St. Louis Post-Dispatch from St. Louis, Missouri on December 4, 1984 · Page 16
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St. Louis Post-Dispatch from St. Louis, Missouri · Page 16

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Tuesday, December 4, 1984
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Page 16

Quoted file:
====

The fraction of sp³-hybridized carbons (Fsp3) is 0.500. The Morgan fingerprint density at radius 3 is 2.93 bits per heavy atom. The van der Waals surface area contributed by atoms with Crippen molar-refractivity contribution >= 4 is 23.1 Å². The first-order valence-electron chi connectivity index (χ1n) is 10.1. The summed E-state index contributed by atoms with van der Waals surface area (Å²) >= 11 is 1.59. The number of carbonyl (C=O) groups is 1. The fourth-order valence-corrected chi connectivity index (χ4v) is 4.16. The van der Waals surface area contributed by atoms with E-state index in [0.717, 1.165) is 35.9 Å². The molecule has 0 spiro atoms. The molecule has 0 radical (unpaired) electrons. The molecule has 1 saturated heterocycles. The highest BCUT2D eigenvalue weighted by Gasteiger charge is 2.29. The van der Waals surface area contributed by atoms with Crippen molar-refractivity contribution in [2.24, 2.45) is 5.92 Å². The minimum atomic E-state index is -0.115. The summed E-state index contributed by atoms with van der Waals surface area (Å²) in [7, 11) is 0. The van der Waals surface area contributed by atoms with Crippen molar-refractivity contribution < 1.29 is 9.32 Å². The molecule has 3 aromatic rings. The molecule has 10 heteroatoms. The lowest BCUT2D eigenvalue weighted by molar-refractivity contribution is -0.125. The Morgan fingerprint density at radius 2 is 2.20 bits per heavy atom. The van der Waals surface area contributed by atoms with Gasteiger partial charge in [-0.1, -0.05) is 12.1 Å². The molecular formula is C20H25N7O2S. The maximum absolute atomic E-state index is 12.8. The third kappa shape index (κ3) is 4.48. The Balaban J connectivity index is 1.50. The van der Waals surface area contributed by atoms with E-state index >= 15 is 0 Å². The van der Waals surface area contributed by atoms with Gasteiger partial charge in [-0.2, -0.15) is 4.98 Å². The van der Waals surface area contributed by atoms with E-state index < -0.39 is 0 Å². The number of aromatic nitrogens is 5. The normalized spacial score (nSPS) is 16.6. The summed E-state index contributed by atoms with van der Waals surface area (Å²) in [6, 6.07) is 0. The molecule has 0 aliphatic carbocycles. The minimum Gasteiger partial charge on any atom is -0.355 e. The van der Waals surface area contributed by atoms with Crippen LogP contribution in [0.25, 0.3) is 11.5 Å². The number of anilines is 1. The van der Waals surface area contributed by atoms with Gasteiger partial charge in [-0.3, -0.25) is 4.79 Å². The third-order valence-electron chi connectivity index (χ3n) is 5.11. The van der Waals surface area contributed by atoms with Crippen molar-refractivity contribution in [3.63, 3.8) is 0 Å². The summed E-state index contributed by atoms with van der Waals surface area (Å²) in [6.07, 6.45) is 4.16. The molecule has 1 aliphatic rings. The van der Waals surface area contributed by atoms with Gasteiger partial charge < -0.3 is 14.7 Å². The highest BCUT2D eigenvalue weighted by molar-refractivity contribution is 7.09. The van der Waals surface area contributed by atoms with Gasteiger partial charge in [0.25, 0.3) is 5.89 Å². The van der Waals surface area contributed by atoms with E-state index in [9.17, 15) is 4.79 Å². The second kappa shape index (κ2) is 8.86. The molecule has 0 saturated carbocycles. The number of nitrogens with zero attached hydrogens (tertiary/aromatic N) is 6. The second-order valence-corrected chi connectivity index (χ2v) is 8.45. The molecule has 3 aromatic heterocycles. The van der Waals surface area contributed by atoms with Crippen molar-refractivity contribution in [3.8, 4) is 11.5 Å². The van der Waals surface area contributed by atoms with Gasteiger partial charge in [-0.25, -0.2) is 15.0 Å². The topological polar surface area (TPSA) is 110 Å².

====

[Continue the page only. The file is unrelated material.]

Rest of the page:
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booksthe arts 4B Tues., Dec. 4, 1984 SILOUiS POST-DISPATCH Book Reviews The Best Sellers Review - r 1 i- Fast-Buck Follow-Up To 'The Godfather' THE SICILIAN A novel by Mario Puzo 41 0 pages. Linden Press, $1 7.95 Reviewed by Kevin Horrigan You've heard of sequels, of course. One popular book or movie followed by another, continuing the story. And then there are "prequels," a book or a movie that followed a popular successor, but picked up the plot somewhere before the original. The movie they made of Mario Puzo's "The Godfather," was followed by "The Godfather II," which was both a prequel and a sequel, since its plot sandwiched the original. Well, that was fine and made for good viewing and made Mario Puzo fabulously well-to-do, enabling him to write ennobling "Superman" screenplays and another best-selling novel called "Fools Die." But what was Mario to do with his "Godfather" gang, since they'd already been sequeled and prequeled? The answer is found in "The Sicilian," a fast-buck novel that reads like young adult fiction "The Hardy Boys Meet the Mafia." Avoid it at all costs. Coming soon to a theater near you. You'll recall that somewhere in the middle of "The Godfather Saga." young Michael Corleone bumps off a hoodlum and a police captain right in the middle of a plate of linguini. Hey, they'd set up Don Corleone and had to be done away with. But Michael is forced to flee to Sicily for a couple of years before he can come back and take over the family olive-oil business. Heh-heh. What you didn't know until "The Sicilian" wac that right before Michael returned to America, he got caught in the middle of a battle between the two top bad guys in Sicily. In this corner, weighing 400 pounds, is Don Croce Malo, chief of chiefs in the Sicilian Mafia. In that corner, tall dark and handsome Salvatore "Turi" Giuliano, the steal-from-the-rich, give-to-the-poor hero of downtrodden peasants. Don't take Turi lightly. He's as fast with a machine-gun as the next guy, but only kills people who deserve it. And he gives them a chance to pray first. Well, oP Turi has to escape to America, and Michael has to help him. That's where "The Sicilian" begins, and that's where it ends, but the mid- 9))(mmm Pi I L. f 3t - . , MM.l Hard Cover From the New York Times (As of Dec. 2) Fiction 1. THE TALISMAN, by Stephen King and Peter Straub. (Viking, $18.95.) Two parallel worlds and a young boy who can travel between them. 2. LOVE AND WAR, by John Jakes. (Harcourt Brace Jovanovich, $1 9 95.) The Civil War rages in this saga of a Pennsylvania family and a South Carolina family, begun in "North and South." 3. THE SICILIAN, by Mario Puzo. (Linden Press-Simon & Schuster, $17.95.) Michael Corleone against the Mafia. 4. THE FOURTH PROTOCOL, by Frederick Forsyth. (Viking, $17.95.) A London jewel robbery leads to plots and counterplots behind the Iron Curtain. 5. STILLWATCH, by Mary Higgins Clark. (Simon & Schuster, $14.95.) A woman's search for her past puts her life in peril. 6. STRONG MEDICINE, by Arthur Hailey. (Ooubleday, $16.95.) A strong woman rises in the pharmaceutical industry. 7. "...AND LADIES OF THE CLUB," by Helen Hooven Santmyer. (Putnam? $1 9.95.) Life in an Ohio hamlet, 1 868 to 1 932. 9. THE LIFE AND HARD TIMES OF HEIDI ABROMOWITZ, by Joan Rivers. (Delacorte, $8.95.) The comedienne tells the "true story" of her high school "friend," a notorious tramp. 9. LIFE ITS OWNSELF, by Dan Jenkins. (Simon & Schuster, $15.95) The adventures of a Giants halfback turned television commentator. 10. GOD KNOWS, by Joseph Heller. (Knopf, $1 6.95.) King David tells his story in comic and irreverent style. Mario Puzo die is Robin Hood, only with lots more gore. I read and emjoyed "The Godfather," but I don't recall Puzo's being as bad a writer as "The Sicilian" shows him to be. And he comes off bad right from the start: "Michael Corleone stood on a long wooden dock in Palermo and watched the great ocean liner set sail for America. He was to have sailed on that ship, but new instructions had come from his father." It gets a little better, but not much. "The Sicilian" reads like a cynical shlock novel designed to capitalize on previous better efforts. Mario Puzo has made us an offer we can refuse. Nonfiction 1. iACOCCA: An Autobiography, by Lee lacocca with William Novak. , (Bantam, $17.95.) The rise of the automobile executive from immigrants' son to top jobs at Ford and Chrysler. 2. LOVING EACH OTHER, by Leo Buscagha. (Slack-Holt, Rinehart & Winston, $13.95.) Suggestions for setting our priorities right in order to enjoy life to the fuHest. 3. PIECES OF MY MIND, by Andrew A. Rooney. (Atheneum, $12.95.) More essays by the journalist and television commentator. 4. MOSES THE KITTEN, by James Herriot. (St. Martin's, $9.95.) A waif kitten is adopted by pig; illustrated. 5. "THE GOOD WAR," by Studs Terkel. (Pantheon, $19.95.) World War II as remembered by men and women who lived through it. 6. DR. BURNS' PRESCRIPTION FOR HAPPINESS, by George Burns. (Putnam, $11 95.) The octogenarian comedian provides a regimen of laughs. 7. THE BRIDGE ACROSS FOREVER, by Richard Bach. (Morrow, $16.95.) The author of "Jonathan Livingston Seagull" recounts his search for a true love. 8. HERITAGE, by Abba Eban. (Summit, $30.) An account of Jewish history by the Israeli diplomat who hosts the PBS show of the same name. 9. HEY, WAIT A MINUTE, I WROTE A BOOK! by John Madden with Dave Anderson. (Villard Books, $14.95.) An anecdotal autobiography of the popular television sports announcer. 10. A LIGHT IN THE ATTIC, by Shel Silverstein. (Harper & Row, $13.50.) Light verse and drawings by the author. A Happy Evening In Oz For Kids Of All Ages Theater By Joe Pollack Of the Post-Dispatch Staff There are many overtones of "The Wiz" mixed into the Theatre Project Company's production of "The Wizard of Oz," but the blend works, thanks to solid direction and a glorious performance by Darryl Maximilian Robinson. The result is a charming, warm, highly entertaining evening of the L. Frank Baum classic. One overtone I didn't like was a change in the climactic scene. Balloons may be fun, but I missed Dorothy clicking her heels together and saying "I want to go home." Even with that change, however, I found the musical most rewarding it's nice to attend one and leave humming its tunes. The show, aimed at families for the pre-holiday period, had its formal opening last Saturday, and will continue this week at the New City School, with curtain at 10 a.m. today through Thursday and again on Saturday, at 2 p.m. on Saturday and Sunday and at 8 on Thursday, Friday and Sunday. The cast is liberally laced with children, with two separate sets of supporting casts and dancers. All were bright and properly cute at the performance I saw. Michelle Burdette-Elmore provided some simple choreography and Stuart Elmore, the musical director, brought out proper clarity and diction in the chorus work. Debra Lynne Wicks directed, showing obvious patience and skill with the youngsters and a nice touch with the adults, too. The evening is well-paced and stylish, and works effectively in its limited space. But the evening belongs to Robinson, whose Cowardly Lion steals the show so slickly that he might be considered a threat to Brink's, Wells Fargo and Mercan tile Trust. At times, he reminded me of Bert Lahr. who was the original; at others, he brought memories of Ken Page, the St. Louisan who was the Lion for a time on Broadway in "The Wiz" and who later was Old Deuteronomy in "Cats." Robinson is not only larger than life, he's even larger than a cartoon, mugging and clowning in a red-and-gold costume that seemed much like an oversized pom-pon. His work with a scarf was most skillful, and when he pitched over in a faint at one point, the fall was a classic. Mark Fredo was a highly satisfactory Tinman, in a costume that used so many muffin pans there may not be any left for St. Louis bakers, who now will undoubtedly be forced to free all their blueberries. He handled the difficulties of the costume with real style, and while his aura belied the fact that he lacks a heart, his work was warm and charming. Michael Lubeck's Scarecrow was extremely bright in his early scenes, but he soon faded into the background behind his two companions. Rita Sand is a charming Dorothy, and she deserves plaudits for coping with a not-too-cooperative Toto in the opening scene. Trying to sing "Over the Rainbow" while calming a squirming dog, feeding him and having him lick your face is not an easy thing to do. But she persevered, and went on to offer a solid performance. Burdette-Elmore and Lisa Raziq brought nice touches of humor to the roles of the good and evil witches, respectively. William Charles Burch made an excellent Wizsrd. Frank Bradley's set, John Gu-toskey's costumes and K. Dale White's lighting all work effectively. This musical evening in Oz should be enjoyable for children of all ages. Kevin Horrigan is a sports columnist for the Fost-Dispatch. An Essayist With Grace THE NIGHT OF THE OLD SOUTH BALL By Edwin M. Yoder Jr. 248 pages, Yoknapatawpha Press, $13.95 Reviewed by Kevin Horrigan Edwin M. Yoder Jr., started life as a bright young man in the Piedmont Hills of Mebane, N.C. He wenfon, like many bright young Carolinians, to Chapel Hill, and from there to Oxford, and then back to North Carolina and later to Washington to work as a newspaperman. In 1979, he won a Pulitzer Prize for. editorials he wrote for the late, lamented Washington Star. Now he writes a syndicated political column, to which he brings all of the trinkets accumulated along the way the classical education of Oxford, the shrewd insight of the Southern newspaperman, the insider's savvy of the top Washington reporter. But the best thing about Yoder's essays 88 of which are collected in "The Night of the Old South Ball" is the grace and common sense he learned in the Piedmont. They serve him well. As Willie Morris says in the introduction to this collection, Yoder "demonstrates one of the most eclectic minds at work in contemporary America." His column, which is carried on the op-ed page of the Post-Dispatch, avoids the who-said-what-to-whom, crisis-looming, it-is-viewed-with-alarm kind of ax-grinding that makes the average political column about as interesting as yesterday's oatmeal. Instead, Yoder dances with aplomb tnrougn subjects as diverse as the arms race and summer vacations which he insists should be taken at the same time each year, at the same place, in the same company. He profiles people he finds interesting, from Robert E. Lee to Henry Kissinger. He never commits the first deadly sin of punditry taking oneself too seriously. I came late to Yoder's work, "discovering" him only after the Post-Dispatch began running his columns last February. "The Night of the Old South Ball," published by the little press in Faulkner Country, was a wonderful way to find out what I've been missing. Kevin Horrigan is a Post-Dispatch sports columnist. Secrets Of A Female Candidate STILLWATCH By Mary Higgins Clark 302 pages, Simon & Schuster, $14.95 Reviewed by Colleen Kelly Warren Mary Higgins Clark, the author i . several best selling thrillers ("A Stranger is Watching," "The Cradle Will Fall," "A Cry in the Night") has turned her attention to the Washington political scene in this timely novel about the first woman to be nominated as vice president of the United States. Abigail Jennings has carefully engineered her ascent to power, but her public image lacks an element of warmth. Pat Traymore, a respected young television journalist, is hired to film a documentary highlighting Senator Jennings' career and personal life, as part of a "Women in Government" series. Dark secrets are unearthed about Abigail Jennings, and in the process of searching them out Pat discovers clues to her own troubled past. There is a link connecting the two women, and it is a tribute to the author's craft that such "coincidence" is entirely believable. There is a "love interest" in the person of Sam Kingsley, a congressman both women are attracted to. And there is, of course, plenty of suspense leading to a conclusion which draws in a clairvoyant, a religious fanatic whose life's mission is to kill (either from motives of mercy or justice), and Senator Jennings' beefy bodyguard, Toby, who has vague mob connections and a maniacal devotion to his boss. "Stillwatch" is fast-paced and short enough to be read in one sitting if you don't mind sitting on the edge of your chair for several hours. Colleen Kelly Warren is a St. Louis free-lance writer. Hippos For The Grandchildren HURRY HOME, GRANDMA By Arielle North Olson Illustrated by Lydia Dabcovich 32 pages, Dutton, $9.95 Reviewed by Carol Perkins "Hurry Home, Grandma!" is a truly deightful new Christmas story for young children. The wonderful illustrations and the simple, easy-to-read text tell a story full of the joy and anticipation of families being together for Christmas. Grandma is coming home from a trip to a jungle filled with friendly hippos and monkeys as the grandchildren are trimming the Christmas tree at home and hoping and waiting for Grandma's arrival. It will be especially nice for us to read to our grandchildren, as my husband and I often have been away in some jungle. But like grandparents everywhere, we want to Hurry Home for Christmas. Carol Perkins, an author of children's books, is a peripatetic grandmother herself, frequently traveling to faraway places with her husband, former St. Louis Zoo director Marlin Perkins. An Irresistible Rainy Day Offer from Roosevelt London Fog Warmth and security are the things most wanted on rainy days. Now Roosevelt Federal brings them together in perfect combination. You can have 6 to 36 month certificates, paying substantial interest, plus London Fog premiums. What a smart combination. Stop in novu for details. 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